The Australian government has made available A$365 million (NZ$415 million) in funding to all states and territory governments for a host of projects including the creation of swimming micro-robots, anti-venoms from jellyfish and galactic mapping of distant eight billion year old universes.
Under the Australian Research Council (ARC) National Competitive Grants Programme, 1,154 research grants were awarded to universities for 2007. These include Discovery and Linkage Projects as well as smaller schemes, Discovery Indigenous Researchers Development, Linkage Infrastructure, Equipment and Facilities, and Linkage International.
Minister for Education, Science and Training, Julie Bishop says 380 organisations are pledging an additional 177% to the government funding for successful Linkage projects, totalling $105.4 million in cash and in kind.
“When an independent organisation invests in an ARC-supported research programme, it can be confident that it is committing its hard-earned dollars not only to a worthwhile project, but to a project undertaken by some of Australia’s best researchers,” Bishop says.
The programmes received a record 4,834 applications with government funding increasing up to 12% for Discovery Projects (A$334,267 per project) and 9% (A$285,745 per project) for Linkage Projects.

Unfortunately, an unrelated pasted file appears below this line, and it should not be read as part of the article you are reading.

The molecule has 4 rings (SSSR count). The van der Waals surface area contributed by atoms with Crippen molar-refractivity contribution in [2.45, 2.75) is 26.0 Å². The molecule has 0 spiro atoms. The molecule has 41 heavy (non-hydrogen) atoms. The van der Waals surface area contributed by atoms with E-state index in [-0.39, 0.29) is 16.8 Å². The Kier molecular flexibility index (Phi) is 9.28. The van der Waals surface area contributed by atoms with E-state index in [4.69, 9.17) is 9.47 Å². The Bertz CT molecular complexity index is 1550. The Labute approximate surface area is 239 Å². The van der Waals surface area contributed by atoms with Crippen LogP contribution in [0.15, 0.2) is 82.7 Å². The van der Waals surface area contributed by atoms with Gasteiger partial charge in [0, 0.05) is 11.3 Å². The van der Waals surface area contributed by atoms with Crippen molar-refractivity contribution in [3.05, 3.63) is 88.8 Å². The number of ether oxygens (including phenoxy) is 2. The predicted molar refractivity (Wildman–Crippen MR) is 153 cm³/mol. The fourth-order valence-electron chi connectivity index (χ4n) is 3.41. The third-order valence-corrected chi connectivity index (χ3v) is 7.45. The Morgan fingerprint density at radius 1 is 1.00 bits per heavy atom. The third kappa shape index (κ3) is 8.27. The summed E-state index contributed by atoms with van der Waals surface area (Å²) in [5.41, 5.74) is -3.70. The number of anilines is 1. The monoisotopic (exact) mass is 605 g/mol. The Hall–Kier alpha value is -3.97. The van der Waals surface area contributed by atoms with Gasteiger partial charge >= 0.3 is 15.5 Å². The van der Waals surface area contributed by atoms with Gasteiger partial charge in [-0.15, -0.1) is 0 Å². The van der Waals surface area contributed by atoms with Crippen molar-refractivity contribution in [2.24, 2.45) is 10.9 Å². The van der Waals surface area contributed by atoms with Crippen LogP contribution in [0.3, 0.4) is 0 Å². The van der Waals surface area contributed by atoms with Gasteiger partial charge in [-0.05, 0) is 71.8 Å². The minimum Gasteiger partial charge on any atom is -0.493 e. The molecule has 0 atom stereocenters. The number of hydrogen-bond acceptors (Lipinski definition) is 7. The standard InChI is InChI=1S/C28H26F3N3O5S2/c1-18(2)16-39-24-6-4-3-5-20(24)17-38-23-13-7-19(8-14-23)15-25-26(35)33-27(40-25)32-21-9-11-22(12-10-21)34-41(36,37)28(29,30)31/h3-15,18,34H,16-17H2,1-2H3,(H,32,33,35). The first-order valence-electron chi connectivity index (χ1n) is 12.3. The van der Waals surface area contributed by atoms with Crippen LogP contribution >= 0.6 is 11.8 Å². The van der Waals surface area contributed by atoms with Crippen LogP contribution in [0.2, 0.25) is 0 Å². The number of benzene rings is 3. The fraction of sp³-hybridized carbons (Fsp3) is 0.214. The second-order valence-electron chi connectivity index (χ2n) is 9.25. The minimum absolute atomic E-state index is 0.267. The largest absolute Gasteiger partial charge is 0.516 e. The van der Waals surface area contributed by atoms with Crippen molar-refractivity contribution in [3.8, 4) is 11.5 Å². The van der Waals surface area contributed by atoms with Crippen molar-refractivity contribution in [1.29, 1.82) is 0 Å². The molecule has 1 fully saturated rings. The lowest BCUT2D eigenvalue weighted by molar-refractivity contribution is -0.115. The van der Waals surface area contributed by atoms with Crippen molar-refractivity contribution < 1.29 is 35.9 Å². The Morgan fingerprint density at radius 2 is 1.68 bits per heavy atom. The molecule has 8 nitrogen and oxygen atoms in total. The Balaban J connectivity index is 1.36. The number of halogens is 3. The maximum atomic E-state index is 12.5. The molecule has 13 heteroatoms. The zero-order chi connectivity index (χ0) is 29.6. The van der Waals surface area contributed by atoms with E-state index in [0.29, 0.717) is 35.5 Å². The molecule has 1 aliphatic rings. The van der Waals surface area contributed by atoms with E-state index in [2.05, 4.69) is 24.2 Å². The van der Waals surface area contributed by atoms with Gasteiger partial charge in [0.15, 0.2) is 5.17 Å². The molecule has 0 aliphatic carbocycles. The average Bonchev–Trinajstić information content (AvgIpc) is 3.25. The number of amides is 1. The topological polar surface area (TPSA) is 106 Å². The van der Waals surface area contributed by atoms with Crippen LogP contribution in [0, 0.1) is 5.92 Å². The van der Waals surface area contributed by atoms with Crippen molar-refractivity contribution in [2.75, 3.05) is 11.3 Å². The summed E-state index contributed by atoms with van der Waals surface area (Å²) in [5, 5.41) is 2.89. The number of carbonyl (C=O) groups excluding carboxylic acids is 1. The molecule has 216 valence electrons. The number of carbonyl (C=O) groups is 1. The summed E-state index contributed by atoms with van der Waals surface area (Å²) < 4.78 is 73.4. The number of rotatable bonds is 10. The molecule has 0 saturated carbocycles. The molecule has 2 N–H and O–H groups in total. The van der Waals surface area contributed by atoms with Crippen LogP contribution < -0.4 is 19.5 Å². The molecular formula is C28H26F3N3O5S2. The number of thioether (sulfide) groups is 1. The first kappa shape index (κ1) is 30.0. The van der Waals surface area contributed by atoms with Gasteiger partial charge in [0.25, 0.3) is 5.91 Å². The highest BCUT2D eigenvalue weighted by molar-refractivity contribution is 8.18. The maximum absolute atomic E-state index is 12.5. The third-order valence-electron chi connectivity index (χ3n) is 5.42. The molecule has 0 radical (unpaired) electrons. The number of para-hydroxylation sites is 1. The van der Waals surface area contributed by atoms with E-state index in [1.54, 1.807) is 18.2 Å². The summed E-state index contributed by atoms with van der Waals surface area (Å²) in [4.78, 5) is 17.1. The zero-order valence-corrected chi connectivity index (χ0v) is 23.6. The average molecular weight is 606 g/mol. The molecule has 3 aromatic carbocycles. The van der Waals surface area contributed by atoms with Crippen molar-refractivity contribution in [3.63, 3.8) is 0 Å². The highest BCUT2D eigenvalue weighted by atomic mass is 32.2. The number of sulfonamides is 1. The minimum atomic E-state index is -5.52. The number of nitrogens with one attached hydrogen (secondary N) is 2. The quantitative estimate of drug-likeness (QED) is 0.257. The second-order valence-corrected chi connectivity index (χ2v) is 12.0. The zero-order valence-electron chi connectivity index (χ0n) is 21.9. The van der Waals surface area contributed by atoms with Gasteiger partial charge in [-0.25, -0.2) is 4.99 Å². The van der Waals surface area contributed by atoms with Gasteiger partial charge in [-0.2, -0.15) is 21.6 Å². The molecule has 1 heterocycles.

Funds will be supplied over five years and will be split between New South Wales (A$124.2 million for 383 projects), Victoria (A$83.3 million for 272 projects), Western Australia (A$21.7 million for 74 projects), South Australia (A$18.5 million for 71 projects), Queensland (A$65.6 million for 197 projects), Tasmania (A$8.3 million for 24 projects), Northern Territory (A$631,967 for four research projects) and the Australian Capital Territory (A$42.5 million for 129 projects).
Projects include Monash University’s “Asymmetrically twisted structures to form high-power rotary micromotors for in-vivo swimming microrobots” project, “Understanding how the brain uses sensory information to guide reaching and grasping movements”, as well as Swinburne University’s “The last eight billion years of cosmic evolution”.